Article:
As I currently write this I do not have my reading in front of me, so I will have to edit this later once I have my notes. However, this is my initial reading response...
What I found so fascinating about "Guests and Aliens" was the perspective it brought to immigration. For me, I had always thought of immigrants as holistic of a general national population. Certain countries, I assumed, boasted a high degree of immigrants, and therefore, many of their citizens likely felt a desire to escape their country.
However, the reading brought to light the notion that immigrants are really only in pockets of countries. Instead of all citizens wanting to leave, or none wanting to leave, immigration is actually region specific. Another interesting component of that (although not as surprising) is that immigration is typically calculated in waves based on some sort of political movement (ex. WWII). Additionally, immigrants, even if they move to a new region where the people share their customs, values, language, etc, are still viewed as the outsider despite all of their similarities with the new culture they have now become a part of.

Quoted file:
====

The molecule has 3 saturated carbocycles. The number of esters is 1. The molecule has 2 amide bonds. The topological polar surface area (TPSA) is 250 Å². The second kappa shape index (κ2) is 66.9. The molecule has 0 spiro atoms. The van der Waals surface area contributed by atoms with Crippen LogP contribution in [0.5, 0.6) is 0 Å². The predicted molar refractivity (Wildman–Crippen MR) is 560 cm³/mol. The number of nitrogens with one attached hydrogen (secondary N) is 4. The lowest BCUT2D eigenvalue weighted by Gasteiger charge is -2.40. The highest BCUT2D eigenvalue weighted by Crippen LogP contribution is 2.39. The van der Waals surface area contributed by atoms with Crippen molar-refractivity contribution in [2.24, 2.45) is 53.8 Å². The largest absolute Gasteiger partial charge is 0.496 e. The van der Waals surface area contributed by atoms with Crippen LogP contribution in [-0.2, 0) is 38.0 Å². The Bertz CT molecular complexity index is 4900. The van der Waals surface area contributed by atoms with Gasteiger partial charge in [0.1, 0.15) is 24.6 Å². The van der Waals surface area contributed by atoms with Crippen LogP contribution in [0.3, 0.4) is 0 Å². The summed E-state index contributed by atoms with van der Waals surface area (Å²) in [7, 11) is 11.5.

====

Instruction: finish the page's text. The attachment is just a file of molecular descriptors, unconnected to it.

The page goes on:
I always thought the distinction we draw between ourself and the "other", is a difference in physical appearance, cultural norms, etc. Yet, if an immigrant is still considered the other despite reflecting the common culture and appearance, what else can they possibly do to incorporate themselves into the new landscape?